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Janice

Rating scale: 5=Loved it, 4=Liked it, 3=Ok, 2=Disappointed, 1=Hated it. I look for well developed characters, compelling stories.

Sugar Land, TX, United States | Member Since 2010

1642
HELPFUL VOTES
  • 183 reviews
  • 235 ratings
  • 418 titles in library
  • 51 purchased in 2014
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FOLLOWERS
430

  • The Potato Factory: The Australian Trilogy, Book 1

    • UNABRIDGED (23 hrs and 27 mins)
    • By Bryce Courtenay
    • Narrated By Humphrey Bower
    • Whispersync for Voice-ready
    Overall
    (3442)
    Performance
    (2447)
    Story
    (2451)

    Always leave a little salt on the bread. Ikey Solomon's favorite saying is also his way of doing business, and in the business of thieving he's very successful indeed. Ikey's partner in crime is his mistress, the forthright Mary Abacus, until misfortune befalls them. They are parted and each must make the harsh journey from thriving nineteenth century London to the convict settlement of Van Diemen's Land.

    karen says: "Best audiobook of the year!"
    "Should have believed the cautionary reviews"
    Overall
    Performance
    Story

    Once again I have chosen a book that is very well written and perfectly read, but populated with such unappealing characters that I felt like I needed to take a shower after each listening session. The writing is compared to Dickens in several reviews, appropriately so since the main villian (supposed hero) is the real life inspiration for Fagan. In his preface the author warns us that his characters are "odious", but assures us that we will grow to love them. I did not. Did such violence and depravity really exist in that day and time? I'm sure it did. But that doesn't mean I want to be immersed in the muck. Even Dickens gave us some positive characters.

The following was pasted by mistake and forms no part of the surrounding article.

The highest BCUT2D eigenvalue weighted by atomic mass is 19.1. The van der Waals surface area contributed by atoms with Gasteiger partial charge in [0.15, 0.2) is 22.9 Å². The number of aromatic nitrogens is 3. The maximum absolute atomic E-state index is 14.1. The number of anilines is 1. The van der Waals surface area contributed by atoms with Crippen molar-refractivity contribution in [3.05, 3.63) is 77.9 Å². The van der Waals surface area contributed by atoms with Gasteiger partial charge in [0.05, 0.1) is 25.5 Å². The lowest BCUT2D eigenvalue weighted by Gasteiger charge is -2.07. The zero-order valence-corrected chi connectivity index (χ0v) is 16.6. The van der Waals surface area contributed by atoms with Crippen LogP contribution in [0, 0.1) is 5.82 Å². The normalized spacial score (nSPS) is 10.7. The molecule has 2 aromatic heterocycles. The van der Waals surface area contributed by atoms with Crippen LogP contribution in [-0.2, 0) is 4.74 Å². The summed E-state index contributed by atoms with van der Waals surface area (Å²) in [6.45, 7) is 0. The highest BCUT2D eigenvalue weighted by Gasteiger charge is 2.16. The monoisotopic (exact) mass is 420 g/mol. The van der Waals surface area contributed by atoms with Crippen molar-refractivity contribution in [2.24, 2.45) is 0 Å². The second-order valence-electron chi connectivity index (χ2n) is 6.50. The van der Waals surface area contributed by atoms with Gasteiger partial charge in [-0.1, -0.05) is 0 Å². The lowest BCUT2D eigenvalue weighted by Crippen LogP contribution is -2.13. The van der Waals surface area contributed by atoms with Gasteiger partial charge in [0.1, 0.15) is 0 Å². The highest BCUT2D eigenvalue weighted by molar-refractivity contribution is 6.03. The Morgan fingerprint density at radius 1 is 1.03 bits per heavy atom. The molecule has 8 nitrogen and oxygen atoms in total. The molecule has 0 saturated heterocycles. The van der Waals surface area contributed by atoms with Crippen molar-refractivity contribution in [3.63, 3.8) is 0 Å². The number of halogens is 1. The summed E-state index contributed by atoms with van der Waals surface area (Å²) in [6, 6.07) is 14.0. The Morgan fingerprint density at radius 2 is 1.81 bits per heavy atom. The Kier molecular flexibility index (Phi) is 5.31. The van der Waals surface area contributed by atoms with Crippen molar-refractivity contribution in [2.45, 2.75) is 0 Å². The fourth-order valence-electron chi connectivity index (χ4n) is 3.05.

So I will add my caution to previous unhappy reviewers: If you do not enjoy very explicitly graphic sexual (and I don't mean romantic) and violent scenes, and if making heroes of villians is not your cup of tea, then pass on this one. The only reason I am allowing a 3 star rating is in acknowledgement of the author's obvious writing skills, but it does not mean that I enjoyed his "odious" characters. I am just grateful that I did not purchase the next two volumes in the series, because I won't be reading them.

    59 of 64 people found this review helpful
  • Watership Down

    • UNABRIDGED (15 hrs and 51 mins)
    • By Richard Adams
    • Narrated By Ralph Cosham
    • Whispersync for Voice-ready
    Overall
    (2895)
    Performance
    (2196)
    Story
    (2209)

    Fiver could sense danger. Something terrible was going to happen to the warren; he felt sure of it. They had to leave immediately. So begins a long and perilous journey of survival for a small band of rabbits. As the rabbits skirt danger at every turn, we become acquainted with the band, its humorous characters, and its compelling culture, complete with its own folk history and mythos.

    B. Cable says: "Still one of the best!"
    "A trophy for the mantlepiece"
    Overall
    Performance
    Story